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Rafi Eitan Refuses to Sign Petition to Release Jonathan Pollard

Pensioner Party head and Knesset Minister Rafi Eitan refused to sign a special petition that could assist in the release of convicted spy Jonathan Pollard. The petition, already signed by more than 60 Knesset members, is to be given to U.S. President George Bush during Prime Minister Ehud Omert’s scheduled visit to Washington D.C. Eitan, who was reported to be Pollard’s ‘handler’ at the time of his arrest in 1985, as done little since then on Pollard’s behalf.

While it is true to Pollard did approach Israeli intelligence agents on his own free will, and that he wasn’t recruited unwillingly, the story of the incident, referred to as “The Pollard Affair”, clearly indicate that Jonathan Pollard did what he thought was for the benefit of Israel, and definitely not for personal gain. The immense suffering that Pollard has had to undergo during his more than 21 years of imprisonment is more than many convicted spies have had to undergo in recent times; man of whom committed crimes for worse that Pollards deeds.

Eitan, now a kindly looking elder member of Olmert’s new cabinet (Eitan is Minister of Pensions and Welfare) has a long history of service to the country’s top espionage network, including the Mosad, and was in charge of a special spy operation, known as Lekem, which was active in the years following the destruction of Iraq’s nuclear facility in 1981. Pollard came into the picture when he offered to supply Eitan and his colleagues with classified information that Pollard had access to via his job in U.S. Navy Intelligence. Since the arrest of Pollard and his first wife, Ann, in November 1981, Eitan has done everything to distance himself from the entire matter.

Esther Pollard, Jonathan’s current wife, and his attornies, Nitzana Darshan-Leitner and Larry Dub, allege that Eitan possess a document that could result in Pollards immediate release if they are turned over to the U.S. FBI and judicial authorities. Eitan is alleged to possess the only copy of this document, according to Mrs. Pollard and her attorneys.

With the exception of the Rosenberg spy case in the early 1950s, no spy convicted of committing acts of espionage against the United States has suffered so harsh a crime as Jonathan Pollard. Even spies such as the Walker family, convicted for passing important classified military documents to Russian KGB agents, have served less prison time and have now been released.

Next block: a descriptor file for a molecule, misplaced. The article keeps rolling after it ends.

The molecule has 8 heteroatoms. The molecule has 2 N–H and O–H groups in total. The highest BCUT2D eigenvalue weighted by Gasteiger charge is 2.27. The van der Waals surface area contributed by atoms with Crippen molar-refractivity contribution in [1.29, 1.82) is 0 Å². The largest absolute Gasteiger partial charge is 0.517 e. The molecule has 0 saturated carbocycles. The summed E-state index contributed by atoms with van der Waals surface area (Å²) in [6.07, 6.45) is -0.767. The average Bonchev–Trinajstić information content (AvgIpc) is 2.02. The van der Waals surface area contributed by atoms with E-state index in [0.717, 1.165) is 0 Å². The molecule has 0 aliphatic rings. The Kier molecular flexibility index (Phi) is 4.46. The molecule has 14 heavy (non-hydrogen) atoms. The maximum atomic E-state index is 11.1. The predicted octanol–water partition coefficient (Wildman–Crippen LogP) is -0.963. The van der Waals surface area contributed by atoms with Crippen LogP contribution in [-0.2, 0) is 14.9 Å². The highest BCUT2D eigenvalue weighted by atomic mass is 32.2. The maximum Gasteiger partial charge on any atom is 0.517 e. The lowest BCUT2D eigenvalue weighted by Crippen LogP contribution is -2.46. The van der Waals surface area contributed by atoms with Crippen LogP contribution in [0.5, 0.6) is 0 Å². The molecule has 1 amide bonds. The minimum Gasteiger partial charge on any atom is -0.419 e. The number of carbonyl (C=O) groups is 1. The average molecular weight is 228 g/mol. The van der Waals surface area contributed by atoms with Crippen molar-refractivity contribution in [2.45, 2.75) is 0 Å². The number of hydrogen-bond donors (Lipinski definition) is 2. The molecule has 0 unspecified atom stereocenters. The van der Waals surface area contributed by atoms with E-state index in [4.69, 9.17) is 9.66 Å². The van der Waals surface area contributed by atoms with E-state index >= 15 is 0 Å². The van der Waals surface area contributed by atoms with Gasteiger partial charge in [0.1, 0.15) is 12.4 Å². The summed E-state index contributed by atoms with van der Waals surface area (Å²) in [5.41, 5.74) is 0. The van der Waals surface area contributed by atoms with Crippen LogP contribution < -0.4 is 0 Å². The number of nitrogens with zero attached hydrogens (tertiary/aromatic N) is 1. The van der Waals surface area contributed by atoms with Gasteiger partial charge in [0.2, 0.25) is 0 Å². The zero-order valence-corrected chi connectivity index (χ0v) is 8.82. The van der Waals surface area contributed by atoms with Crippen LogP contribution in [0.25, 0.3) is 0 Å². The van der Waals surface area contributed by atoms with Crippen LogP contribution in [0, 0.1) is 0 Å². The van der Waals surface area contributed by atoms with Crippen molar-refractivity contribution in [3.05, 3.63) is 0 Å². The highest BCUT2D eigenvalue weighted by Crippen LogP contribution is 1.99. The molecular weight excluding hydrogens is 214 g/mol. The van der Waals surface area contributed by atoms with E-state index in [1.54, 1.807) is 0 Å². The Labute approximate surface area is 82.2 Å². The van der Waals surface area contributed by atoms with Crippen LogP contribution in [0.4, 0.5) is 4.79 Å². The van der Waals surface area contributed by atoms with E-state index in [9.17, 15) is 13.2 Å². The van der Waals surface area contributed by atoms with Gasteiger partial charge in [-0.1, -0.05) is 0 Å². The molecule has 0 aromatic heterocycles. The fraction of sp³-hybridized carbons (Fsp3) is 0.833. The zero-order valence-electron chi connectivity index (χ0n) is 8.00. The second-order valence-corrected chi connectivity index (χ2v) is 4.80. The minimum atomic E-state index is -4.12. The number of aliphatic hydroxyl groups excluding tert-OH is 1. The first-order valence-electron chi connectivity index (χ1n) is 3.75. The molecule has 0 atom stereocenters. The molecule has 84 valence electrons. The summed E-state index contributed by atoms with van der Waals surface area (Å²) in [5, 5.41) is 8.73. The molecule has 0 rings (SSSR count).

Since Rafi Eitan is now a government minister, the possibility of his giving assistance to Mt. Pollard is even more remote, as this could cause him legal as well as political complications. “Even today, Mr. Eitan refuses to help our client, and the document he possesses that could assist in Jonathan’s freedom remains solely with Eitan”, Pollard’s attorneys wrote. If the petition that Prime Minister Olmert is taking to Washington does assist in gaining Mr. Pollard’s freedom, it won’t be with the help of Rafi Eitan, who perhaps has some secrets of his own to conceal beneath his grandfatherly demeanor.


  1. I am sorry,but I agree with Raffi Eithan,besides
    its about time the Isralis should know that
    in most cases of espionage the US does not bend
    the rules.

  2. While I don’t understand why Israel does not push more for Pollard’s release to Israel (as an American, I would wonder at what quid pro quo would be offered), the implication that his punishment is singular doesn’t panout. It is incorrect to state that, [w]ith the exception of the Rosenberg spy case in the early 1950s, no spy convicted of committing acts of espionage against the United States has suffered so harsh a crime as Jonathan Pollard.

    Here are some of the sentences of people still behind bars for espionage.

    John A. Walker, Jr. Two life terms plus 10 years. (His son served 15 years and has been released.)

    Arthur J. Walker Life in prison.

    Jerry A. Witworth 365 years.

    Robert Pelton Three life terms (concurrent)

    Aldrich Ames Life without parole.

    It is apparent that Jonathan Pollard’s life sentence is not out of line with others which have been handed down for similar crimes.

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